I preached a sermon recently in which I referred to a group of men known as ‘the Sons of Issachar’. I’m well aware that this is a pretty obscure reference, but I hope this won’t put you off reading any further because they have something important to teach us even though they lived thousands of years ago.
The Old Testament tells us that the Sons of Issachar ‘understood the times and knew what Israel should do’. That’s a fascinating observation because it tells us they weren’t just aware of the facts, they knew how to react appropriately. In other words, the Sons of Issachar possessed more than knowledge they were renowned for their wisdom and discernment. It seems to me that we need people like that in every generation.
We are living at a time when we are awash with information. The advent of the internet and search engines such as Google have transformed our lives in ways that we little imagined possible. All we need is a laptop or a smart phone and we have the world at our fingertips.
Take one simple example. For some bizarre reason I found myself wondering what is the greatest officially recorded number of children born to one mother. It took me less than five seconds to discover that a Russian peasant who lived in the 18th century is said to have given birth to 16 pairs of twins, seven sets of triplets and four sets of quadruplets! If I’m correct that’s sixty-nine little mouths to feed and a lot of sleepless nights!
Now I must admit I found that statistic hard to believe at first but, given the fact that I found it in the Guinness Book of Records with some documentary evidence to support it, I came to the conclusion that, as unlikely as it sounds, there are good reasons for believing it. But I came to that conclusion after checking it out and I would suggest that we need to constantly do that, particularly in this age of social media. We’d be pretty foolish, not to say gullible, if we failed to check out what we have read or been told. It’s the same when it comes to assumptions. It is all too easy to assume something is true without having the evidence to support it.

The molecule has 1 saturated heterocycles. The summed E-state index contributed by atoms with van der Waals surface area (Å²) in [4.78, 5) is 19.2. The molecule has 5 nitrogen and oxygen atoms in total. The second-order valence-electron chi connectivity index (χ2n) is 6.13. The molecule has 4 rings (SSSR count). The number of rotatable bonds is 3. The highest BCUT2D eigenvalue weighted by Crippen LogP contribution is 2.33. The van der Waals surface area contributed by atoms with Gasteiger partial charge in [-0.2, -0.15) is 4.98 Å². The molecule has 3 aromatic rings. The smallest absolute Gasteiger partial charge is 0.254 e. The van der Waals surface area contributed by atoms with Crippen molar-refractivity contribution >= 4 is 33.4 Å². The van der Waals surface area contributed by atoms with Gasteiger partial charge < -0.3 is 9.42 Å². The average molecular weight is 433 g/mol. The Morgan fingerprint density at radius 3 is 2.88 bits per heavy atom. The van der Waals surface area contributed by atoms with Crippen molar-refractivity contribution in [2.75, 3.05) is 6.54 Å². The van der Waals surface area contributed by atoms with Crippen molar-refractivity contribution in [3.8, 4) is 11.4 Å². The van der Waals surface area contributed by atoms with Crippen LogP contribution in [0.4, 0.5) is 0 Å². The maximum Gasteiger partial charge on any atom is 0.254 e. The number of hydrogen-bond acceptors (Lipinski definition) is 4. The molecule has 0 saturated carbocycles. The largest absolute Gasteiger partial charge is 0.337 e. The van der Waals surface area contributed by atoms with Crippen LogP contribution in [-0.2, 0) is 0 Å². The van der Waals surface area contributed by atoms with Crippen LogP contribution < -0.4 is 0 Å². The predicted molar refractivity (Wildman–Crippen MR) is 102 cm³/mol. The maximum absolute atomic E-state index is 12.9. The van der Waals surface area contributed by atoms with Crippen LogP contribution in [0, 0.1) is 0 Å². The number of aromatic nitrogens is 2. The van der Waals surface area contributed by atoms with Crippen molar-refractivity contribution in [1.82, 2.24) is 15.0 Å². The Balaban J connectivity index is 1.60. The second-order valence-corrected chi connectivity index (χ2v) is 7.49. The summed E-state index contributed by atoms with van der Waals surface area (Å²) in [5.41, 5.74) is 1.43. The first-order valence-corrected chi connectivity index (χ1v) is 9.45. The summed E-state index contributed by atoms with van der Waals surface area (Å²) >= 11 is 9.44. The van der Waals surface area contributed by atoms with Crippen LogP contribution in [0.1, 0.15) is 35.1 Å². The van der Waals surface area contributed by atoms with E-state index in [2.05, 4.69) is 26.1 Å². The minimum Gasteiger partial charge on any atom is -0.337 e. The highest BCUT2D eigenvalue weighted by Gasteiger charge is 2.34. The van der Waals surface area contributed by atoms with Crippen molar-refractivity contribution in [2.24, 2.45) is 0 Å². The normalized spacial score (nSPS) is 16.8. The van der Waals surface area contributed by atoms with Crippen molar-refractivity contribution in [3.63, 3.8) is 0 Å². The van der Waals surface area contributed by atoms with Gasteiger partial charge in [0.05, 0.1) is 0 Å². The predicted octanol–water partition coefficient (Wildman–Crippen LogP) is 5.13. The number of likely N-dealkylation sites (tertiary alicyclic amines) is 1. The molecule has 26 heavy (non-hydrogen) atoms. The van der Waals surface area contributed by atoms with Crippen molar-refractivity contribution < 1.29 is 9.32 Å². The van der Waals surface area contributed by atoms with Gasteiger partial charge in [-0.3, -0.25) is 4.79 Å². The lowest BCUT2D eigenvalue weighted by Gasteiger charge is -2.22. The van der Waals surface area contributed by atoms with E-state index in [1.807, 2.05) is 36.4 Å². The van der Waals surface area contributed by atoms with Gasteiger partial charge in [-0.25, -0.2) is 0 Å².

Given all this then you will understand why I was delighted to read that ‘Voice for Justice UK’ has announced that it is launching a Commission of Inquiry into Discrimination Against Christians. This, they say, will be ‘tasked with investigating the existence, nature, context and scale of any discrimination faced by Christians in the UK today.
Those who feel they have experienced disadvantage, intolerance, hostility, bigotry, social ostracisation, or even ridicule, are being invited to give evidence, via Zoom, before a Panel of Commissioners, who will hear and assess their testimony without bias, prejudice, or pre-judgment. The hearings will be open, on application, to the public, and at the end of the inquiry, which is expected to last two years, a report of the commission’s findings will be submitted to Parliament, along with recommendations for action’.
It will be good to know what is really happening ‘on the ground’. Christians above all should be eager for the facts to be known even if they do contradict their assumptions, and for one very good reason: they need to know the truth if they want to take the right course of action. And so, I’d like to thank ‘Voice for Justice UK’ for doing us all a service. I look forward to their findings whatever implications they may have for my current assumptions because I do detect something of an antipathy towards those who promote traditional Christian truths and values. I could be wrong of course, but I don’t think I am.